And nobody can stop them

Thursday, February 9th, 2012

Mark Sample:

Whether it’s Radiohead, Louis CK, or Tim Schafer, already successful people will always find new ways to fund and distribute their products.

This kind of crowdfunding poopooing grinds my gears.

In the video for the Schafer-led Kickstarter project that Sample is referencing, Schafer talks repeatedly about how he would have loved to create more adventure games, but couldn’t, and can’t, get a traditional publisher to work with him. This is not news: he’s expressed a similar sentiment in interviews for years — adventure games are exactly as dead as publishers say they are.

The scenario described above (so far) has played itself out across industries for decades, but particularly in the world of popular music — for so long a hit-based business with sales driven by radio airplay. Popular, successful artists on the train of a waning fad had two choices: try to hop aboard the next train and take a risk (see: innumerable ’70s bands in the ’80s) or refuse and be forced out of the music business entirely. (see: ibid.)

Here’s what’s changed:

  1. Popular artists can now connect directly with their fans
  2. Who can help them fund projects agreeable to both artist and fan alike
  3. And nobody can stop them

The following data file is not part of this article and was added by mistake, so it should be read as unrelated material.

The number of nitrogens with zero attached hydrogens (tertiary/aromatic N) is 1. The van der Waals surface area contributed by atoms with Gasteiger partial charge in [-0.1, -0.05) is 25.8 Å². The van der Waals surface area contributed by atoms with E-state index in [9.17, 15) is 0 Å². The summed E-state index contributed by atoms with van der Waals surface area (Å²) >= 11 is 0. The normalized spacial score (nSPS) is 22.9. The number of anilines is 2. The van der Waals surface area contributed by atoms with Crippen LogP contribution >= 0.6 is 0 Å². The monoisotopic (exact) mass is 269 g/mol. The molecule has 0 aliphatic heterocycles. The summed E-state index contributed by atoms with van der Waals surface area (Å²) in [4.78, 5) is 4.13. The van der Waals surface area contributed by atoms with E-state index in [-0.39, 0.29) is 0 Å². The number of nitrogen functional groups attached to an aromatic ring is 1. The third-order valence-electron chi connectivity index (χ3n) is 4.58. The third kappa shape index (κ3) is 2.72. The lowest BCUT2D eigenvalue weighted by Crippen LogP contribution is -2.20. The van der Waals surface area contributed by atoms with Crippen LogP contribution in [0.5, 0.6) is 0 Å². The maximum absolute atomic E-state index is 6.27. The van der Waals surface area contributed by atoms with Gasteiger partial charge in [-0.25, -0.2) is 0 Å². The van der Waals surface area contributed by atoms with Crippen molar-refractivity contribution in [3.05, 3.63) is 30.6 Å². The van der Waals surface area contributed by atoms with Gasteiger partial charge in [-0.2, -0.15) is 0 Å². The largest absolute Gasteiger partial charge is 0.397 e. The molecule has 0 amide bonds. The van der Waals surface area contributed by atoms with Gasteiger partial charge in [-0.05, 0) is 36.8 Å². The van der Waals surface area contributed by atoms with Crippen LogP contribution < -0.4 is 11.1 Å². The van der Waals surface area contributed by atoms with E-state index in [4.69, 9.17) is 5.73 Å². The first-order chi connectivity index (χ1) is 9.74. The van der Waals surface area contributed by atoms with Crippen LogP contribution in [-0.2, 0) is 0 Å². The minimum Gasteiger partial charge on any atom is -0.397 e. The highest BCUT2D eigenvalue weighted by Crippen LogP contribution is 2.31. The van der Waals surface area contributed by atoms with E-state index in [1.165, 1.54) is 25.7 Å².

This is a new development and is part of an important shift away from the mass-market, multicast mediae that dominated culture most of the 20th century.

That upending is worthy of celebration, come whatever else may.


  1. Brad Larson replied on February 9th, 2012:

    Mark’s assertion is easily dismissed by visiting the listing of Kickstarter’s most successful projects:

    There are maybe one or two people that I recognize in that group, with the rest as relative newcomers. They may have a track record in one field or another, but they’re hardly celebrities. Still, they were able to convince large crowds of people to make something that hadn’t existed before.

    I can tell you that as a manufacturer of physical goods, we are watching Kickstarter very closely. Beyond entertainment, this direct connection with potential consumers is incredibly valuable for manufacturers. It gives us an idea of the potential market for a product, and allows us to take advantage of economies of scale without being a large company or putting ourselves at risk. We’ll almost certainly use it, or something like it, for our next consumer-oriented device.

    We are indeed witnessing a significant change in the way that products are made and sold.